Skyward Sword’s Best Combat Moments: Horde Battle and Enemy Gauntlet

As a gigantic Zelda fan, I often have deep discussions with my fellow gaming buddies about how to further refine the series going forward. Usually this means reevaluating which games were most successful, and what they did in their day to stand out from the crowd, and then comparing those strengths to other games in the franchise. At this point in the series’ lifetime, one thing has become clear: the game has lost its reputation for being satisfyingly difficult – particularly in the combat department.

One of my recent Zelda-related chats turned to combat difficulty, and led to an interesting conclusion: it’s not that the combat is easier by design so much as in its execution. To prove the point, let’s examine two of the toughest combat moments in The Legend of Zelda Skyward Sword: the horde battle and the enemy gauntlet in the final dungeon.

For those of you who don’t know, this analysis might come with some spoilers. You have been warned.

At the end of Skyward Sword, Link faces a massive wave of enemies, consisting of all the major foes: not only various kinds of Bokoblins, but also Moblins and Stalfos as well. There are a couple hundred enemies to contend with. and you have to defeat them all – one of the most satisfying challenges in the entire game.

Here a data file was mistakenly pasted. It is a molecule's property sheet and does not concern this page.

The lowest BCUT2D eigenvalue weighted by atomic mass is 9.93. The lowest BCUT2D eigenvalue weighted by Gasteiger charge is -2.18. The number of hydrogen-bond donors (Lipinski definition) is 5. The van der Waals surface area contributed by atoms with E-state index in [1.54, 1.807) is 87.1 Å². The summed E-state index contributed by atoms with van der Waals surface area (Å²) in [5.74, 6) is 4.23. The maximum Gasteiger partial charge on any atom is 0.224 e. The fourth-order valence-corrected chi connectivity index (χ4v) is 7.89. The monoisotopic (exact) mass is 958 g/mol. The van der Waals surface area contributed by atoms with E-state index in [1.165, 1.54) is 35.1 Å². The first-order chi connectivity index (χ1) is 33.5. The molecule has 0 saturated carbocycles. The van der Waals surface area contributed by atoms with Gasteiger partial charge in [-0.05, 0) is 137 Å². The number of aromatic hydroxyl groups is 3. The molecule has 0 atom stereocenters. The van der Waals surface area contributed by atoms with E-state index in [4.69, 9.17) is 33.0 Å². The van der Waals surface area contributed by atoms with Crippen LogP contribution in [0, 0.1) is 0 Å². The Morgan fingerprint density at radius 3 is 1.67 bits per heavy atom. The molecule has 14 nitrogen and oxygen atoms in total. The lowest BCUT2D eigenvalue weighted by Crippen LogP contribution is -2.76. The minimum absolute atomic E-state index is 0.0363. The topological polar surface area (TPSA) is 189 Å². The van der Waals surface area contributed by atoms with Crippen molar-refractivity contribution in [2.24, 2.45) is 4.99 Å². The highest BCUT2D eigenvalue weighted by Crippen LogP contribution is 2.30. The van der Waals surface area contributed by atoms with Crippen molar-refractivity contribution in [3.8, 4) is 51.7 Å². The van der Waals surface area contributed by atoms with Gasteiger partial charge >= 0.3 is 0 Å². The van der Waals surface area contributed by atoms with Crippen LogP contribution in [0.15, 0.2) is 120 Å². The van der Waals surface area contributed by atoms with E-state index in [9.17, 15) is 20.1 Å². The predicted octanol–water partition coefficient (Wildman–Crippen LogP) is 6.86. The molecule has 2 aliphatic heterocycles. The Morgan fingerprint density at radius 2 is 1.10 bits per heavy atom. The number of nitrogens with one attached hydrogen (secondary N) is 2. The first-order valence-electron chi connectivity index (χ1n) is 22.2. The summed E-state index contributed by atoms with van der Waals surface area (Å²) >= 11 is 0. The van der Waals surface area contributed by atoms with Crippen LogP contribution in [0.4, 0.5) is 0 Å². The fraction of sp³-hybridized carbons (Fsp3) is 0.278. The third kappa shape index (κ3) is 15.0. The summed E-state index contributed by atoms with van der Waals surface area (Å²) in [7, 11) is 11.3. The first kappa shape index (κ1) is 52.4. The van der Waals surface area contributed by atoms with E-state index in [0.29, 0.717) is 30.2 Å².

The fight delivers a feeling of being worn down. You’ll not only likely take a bit of damage from the enemies you face along the way, but the battles themselves will likely wear you as a player out, at least to some degree. There are just so many enemies that, while you’re powerful enough to mow most of them down, makes it very difficult to avoid damage. That, plus an interesting combination of ranged and melee enemies that force you to not only dodge the foes that are right in your face but avoid projectiles as well, makes for a true test of your combat abilities.

What’s astounding about this is that, while it really feels like something unprecedented for the 3D series, this is actually a pretty close emulation of the feel of the overworld in the original NES game. In The Legend of Zelda, there are hordes of enemies all over the overworld – and that’s a big part of the challenge. Reaching new areas is as much a test of your ability to navigate the world as it is of your skill in battle against so many foes. While individual foes rarely pose a challenge, the sheer number of enemies whittles you down in the same way that the hordes do in Skyward Sword.

In light of this, it occurred to me that if the horde battle felt a lot like an average trip through the overworld in the original game, wouldn’t it make sense for horde battles to be a normal occurrence in field areas in future games? If what’s missing from Zelda in recent years has been a lack of difficulty, and the horde battles have proven to supply a satisfying level of challenge, it seems like an excellent solution. Horde battles would mesh well with another of Skyward Sword‘s new game mechanics: the enemy leader. Enemy captains blow horns to summon reinforcements, so as long as you leave the leader standing, the hordes will keep coming.